Traveling With Technology

As we, two older women, approached the United Airlines ticketing counter to check our bags and get our boarding passes, I was initially disoriented. Instead of the long lines I’m accustomed to, I saw only a handful of people, and I didn’t see any ticketing agents behind the counters. Had we come to the right place? Had I misread or failed to see the signs for ticketing as we walked from where we had dropped off our rental car?

I approached the automated kiosk and fumbled to get the piece of paper out of my purse that had the confirmation code to access my reservation. But as I did so, an airline staffer must have seen or sensed our confusion. Or maybe he was trained to spot old people who are technology-hesitant, who take too long to answer all the questions on the screen and thus slow down the whole system. He quickly pushed all the right buttons on the kiosk, efficiently wrapped our tags around the suitcases and took them to the conveyor belt, handed us the printed boarding passes and sent us on our way.

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Bite My Coin

I know there are fellow baby boomers who embraced each new technological marvel as it came along: the first primitive computers, the first BlackBerry phones, the first digital cameras. But I’ve resisted technology every step of the way.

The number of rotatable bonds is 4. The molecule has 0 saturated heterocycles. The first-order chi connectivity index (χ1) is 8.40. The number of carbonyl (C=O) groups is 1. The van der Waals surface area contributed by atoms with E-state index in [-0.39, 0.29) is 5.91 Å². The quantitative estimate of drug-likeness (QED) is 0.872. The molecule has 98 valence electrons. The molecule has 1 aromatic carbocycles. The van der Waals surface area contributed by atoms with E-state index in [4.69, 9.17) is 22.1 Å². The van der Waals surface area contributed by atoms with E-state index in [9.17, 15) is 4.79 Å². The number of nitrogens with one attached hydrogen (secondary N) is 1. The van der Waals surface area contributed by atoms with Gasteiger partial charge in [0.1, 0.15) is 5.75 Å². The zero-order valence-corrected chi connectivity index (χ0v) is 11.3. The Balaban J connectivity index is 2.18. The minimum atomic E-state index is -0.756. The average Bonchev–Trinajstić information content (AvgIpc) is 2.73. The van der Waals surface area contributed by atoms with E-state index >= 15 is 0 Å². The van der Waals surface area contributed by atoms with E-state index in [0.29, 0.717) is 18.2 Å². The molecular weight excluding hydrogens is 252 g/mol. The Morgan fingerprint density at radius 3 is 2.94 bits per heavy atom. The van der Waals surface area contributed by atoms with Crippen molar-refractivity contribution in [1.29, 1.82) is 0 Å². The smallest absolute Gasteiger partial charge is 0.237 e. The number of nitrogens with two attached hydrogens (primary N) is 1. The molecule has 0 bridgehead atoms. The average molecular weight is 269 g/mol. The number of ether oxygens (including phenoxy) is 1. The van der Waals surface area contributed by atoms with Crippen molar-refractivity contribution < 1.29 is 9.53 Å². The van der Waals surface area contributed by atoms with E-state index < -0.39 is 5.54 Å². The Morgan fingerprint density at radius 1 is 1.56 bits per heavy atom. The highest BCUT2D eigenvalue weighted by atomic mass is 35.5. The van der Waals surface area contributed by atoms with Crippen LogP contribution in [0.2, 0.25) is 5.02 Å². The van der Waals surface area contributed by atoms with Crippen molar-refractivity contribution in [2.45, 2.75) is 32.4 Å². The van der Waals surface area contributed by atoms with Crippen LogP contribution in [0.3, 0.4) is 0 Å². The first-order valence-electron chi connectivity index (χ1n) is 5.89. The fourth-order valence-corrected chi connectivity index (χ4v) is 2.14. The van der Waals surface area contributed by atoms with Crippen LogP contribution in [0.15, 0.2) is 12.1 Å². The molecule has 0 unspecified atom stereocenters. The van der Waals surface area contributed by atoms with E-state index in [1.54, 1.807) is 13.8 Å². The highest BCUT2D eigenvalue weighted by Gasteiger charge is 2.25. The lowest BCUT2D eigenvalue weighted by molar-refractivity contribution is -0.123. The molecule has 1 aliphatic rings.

When the newspaper I worked for in the 1980s started replacing our manual typewriters with computers, the management decided the best way to get its employees comfortable with this new technology was to teach us in the comfort of our own homes. I felt pretty confident after listening to the tech guy go through the whole system with me, but after he left I couldn’t figure out how to start the computer on my own. I was so frustrated that my impulse was to throw the computer through the front window.

I eventually got comfortable with computers—I had no choice—and even started to appreciate that they made writing and editing easier; instead of using white-out and pasting (with glue) strips of paper over mistakes, I could do that with a few keystrokes.

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